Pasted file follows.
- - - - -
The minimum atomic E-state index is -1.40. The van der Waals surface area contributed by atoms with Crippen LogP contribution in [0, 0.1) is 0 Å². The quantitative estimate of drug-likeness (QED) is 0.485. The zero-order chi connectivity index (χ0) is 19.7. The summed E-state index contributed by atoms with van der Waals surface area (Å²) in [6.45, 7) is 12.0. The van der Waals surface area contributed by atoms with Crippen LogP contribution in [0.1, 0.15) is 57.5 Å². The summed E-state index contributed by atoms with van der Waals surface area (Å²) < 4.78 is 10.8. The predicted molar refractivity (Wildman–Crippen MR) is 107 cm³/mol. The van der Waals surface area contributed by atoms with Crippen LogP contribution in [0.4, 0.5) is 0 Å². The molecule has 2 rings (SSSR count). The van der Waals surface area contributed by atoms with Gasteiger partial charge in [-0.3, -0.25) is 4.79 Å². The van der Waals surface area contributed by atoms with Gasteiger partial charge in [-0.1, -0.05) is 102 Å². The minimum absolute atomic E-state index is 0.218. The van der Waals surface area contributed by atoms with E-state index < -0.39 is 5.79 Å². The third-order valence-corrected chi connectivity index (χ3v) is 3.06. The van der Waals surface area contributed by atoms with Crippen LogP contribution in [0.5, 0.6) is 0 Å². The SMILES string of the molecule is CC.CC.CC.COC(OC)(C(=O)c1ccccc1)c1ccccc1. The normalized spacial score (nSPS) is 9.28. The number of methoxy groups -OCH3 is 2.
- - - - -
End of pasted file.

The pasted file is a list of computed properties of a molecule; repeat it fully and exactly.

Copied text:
The minimum atomic E-state index is -1.40. The van der Waals surface area contributed by atoms with Crippen LogP contribution in [0, 0.1) is 0 Å². The quantitative estimate of drug-likeness (QED) is 0.485. The zero-order chi connectivity index (χ0) is 19.7. The summed E-state index contributed by atoms with van der Waals surface area (Å²) in [6.45, 7) is 12.0. The van der Waals surface area contributed by atoms with Crippen LogP contribution in [0.1, 0.15) is 57.5 Å². The summed E-state index contributed by atoms with van der Waals surface area (Å²) < 4.78 is 10.8. The predicted molar refractivity (Wildman–Crippen MR) is 107 cm³/mol. The van der Waals surface area contributed by atoms with Crippen LogP contribution in [0.4, 0.5) is 0 Å². The molecule has 2 rings (SSSR count). The van der Waals surface area contributed by atoms with Gasteiger partial charge in [-0.3, -0.25) is 4.79 Å². The van der Waals surface area contributed by atoms with Gasteiger partial charge in [-0.1, -0.05) is 102 Å². The minimum absolute atomic E-state index is 0.218. The van der Waals surface area contributed by atoms with E-state index < -0.39 is 5.79 Å². The third-order valence-corrected chi connectivity index (χ3v) is 3.06. The van der Waals surface area contributed by atoms with Crippen LogP contribution in [0.5, 0.6) is 0 Å². The SMILES string of the molecule is CC.CC.CC.COC(OC)(C(=O)c1ccccc1)c1ccccc1. The normalized spacial score (nSPS) is 9.28. The number of methoxy groups -OCH3 is 2.